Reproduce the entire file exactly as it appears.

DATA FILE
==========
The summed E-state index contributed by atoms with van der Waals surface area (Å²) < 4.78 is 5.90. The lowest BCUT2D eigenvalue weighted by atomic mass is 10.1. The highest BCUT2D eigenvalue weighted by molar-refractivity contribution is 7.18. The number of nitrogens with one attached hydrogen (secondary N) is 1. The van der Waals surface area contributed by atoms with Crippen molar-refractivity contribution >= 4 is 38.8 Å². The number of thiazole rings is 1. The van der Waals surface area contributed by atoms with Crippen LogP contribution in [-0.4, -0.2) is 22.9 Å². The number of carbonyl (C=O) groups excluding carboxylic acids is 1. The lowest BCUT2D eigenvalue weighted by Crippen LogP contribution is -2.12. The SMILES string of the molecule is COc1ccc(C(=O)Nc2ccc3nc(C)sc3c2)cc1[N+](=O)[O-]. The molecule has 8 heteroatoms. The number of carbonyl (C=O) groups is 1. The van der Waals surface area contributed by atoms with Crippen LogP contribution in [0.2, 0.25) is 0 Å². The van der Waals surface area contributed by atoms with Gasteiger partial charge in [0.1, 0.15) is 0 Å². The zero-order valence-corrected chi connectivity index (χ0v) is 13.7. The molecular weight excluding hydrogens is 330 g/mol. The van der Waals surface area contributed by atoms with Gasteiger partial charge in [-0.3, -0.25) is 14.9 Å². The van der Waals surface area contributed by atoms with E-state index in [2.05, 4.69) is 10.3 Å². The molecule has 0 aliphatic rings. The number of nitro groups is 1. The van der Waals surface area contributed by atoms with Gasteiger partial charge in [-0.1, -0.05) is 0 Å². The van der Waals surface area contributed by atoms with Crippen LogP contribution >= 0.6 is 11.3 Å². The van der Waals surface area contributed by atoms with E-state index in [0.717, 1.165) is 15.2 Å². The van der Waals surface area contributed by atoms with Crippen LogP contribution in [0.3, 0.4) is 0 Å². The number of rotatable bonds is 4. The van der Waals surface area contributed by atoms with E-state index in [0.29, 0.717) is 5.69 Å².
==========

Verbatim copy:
The summed E-state index contributed by atoms with van der Waals surface area (Å²) < 4.78 is 5.90. The lowest BCUT2D eigenvalue weighted by atomic mass is 10.1. The highest BCUT2D eigenvalue weighted by molar-refractivity contribution is 7.18. The number of nitrogens with one attached hydrogen (secondary N) is 1. The van der Waals surface area contributed by atoms with Crippen molar-refractivity contribution >= 4 is 38.8 Å². The number of thiazole rings is 1. The van der Waals surface area contributed by atoms with Crippen LogP contribution in [-0.4, -0.2) is 22.9 Å². The number of carbonyl (C=O) groups excluding carboxylic acids is 1. The lowest BCUT2D eigenvalue weighted by Crippen LogP contribution is -2.12. The SMILES string of the molecule is COc1ccc(C(=O)Nc2ccc3nc(C)sc3c2)cc1[N+](=O)[O-]. The molecule has 8 heteroatoms. The number of carbonyl (C=O) groups is 1. The van der Waals surface area contributed by atoms with Crippen LogP contribution in [0.2, 0.25) is 0 Å². The van der Waals surface area contributed by atoms with Gasteiger partial charge in [0.1, 0.15) is 0 Å². The zero-order valence-corrected chi connectivity index (χ0v) is 13.7. The molecular weight excluding hydrogens is 330 g/mol. The van der Waals surface area contributed by atoms with Gasteiger partial charge in [-0.3, -0.25) is 14.9 Å². The van der Waals surface area contributed by atoms with E-state index in [2.05, 4.69) is 10.3 Å². The molecule has 0 aliphatic rings. The number of nitro groups is 1. The van der Waals surface area contributed by atoms with Gasteiger partial charge in [-0.1, -0.05) is 0 Å². The van der Waals surface area contributed by atoms with Crippen LogP contribution >= 0.6 is 11.3 Å². The van der Waals surface area contributed by atoms with E-state index in [0.717, 1.165) is 15.2 Å². The van der Waals surface area contributed by atoms with Crippen LogP contribution in [0.3, 0.4) is 0 Å². The number of rotatable bonds is 4. The van der Waals surface area contributed by atoms with E-state index in [0.29, 0.717) is 5.69 Å².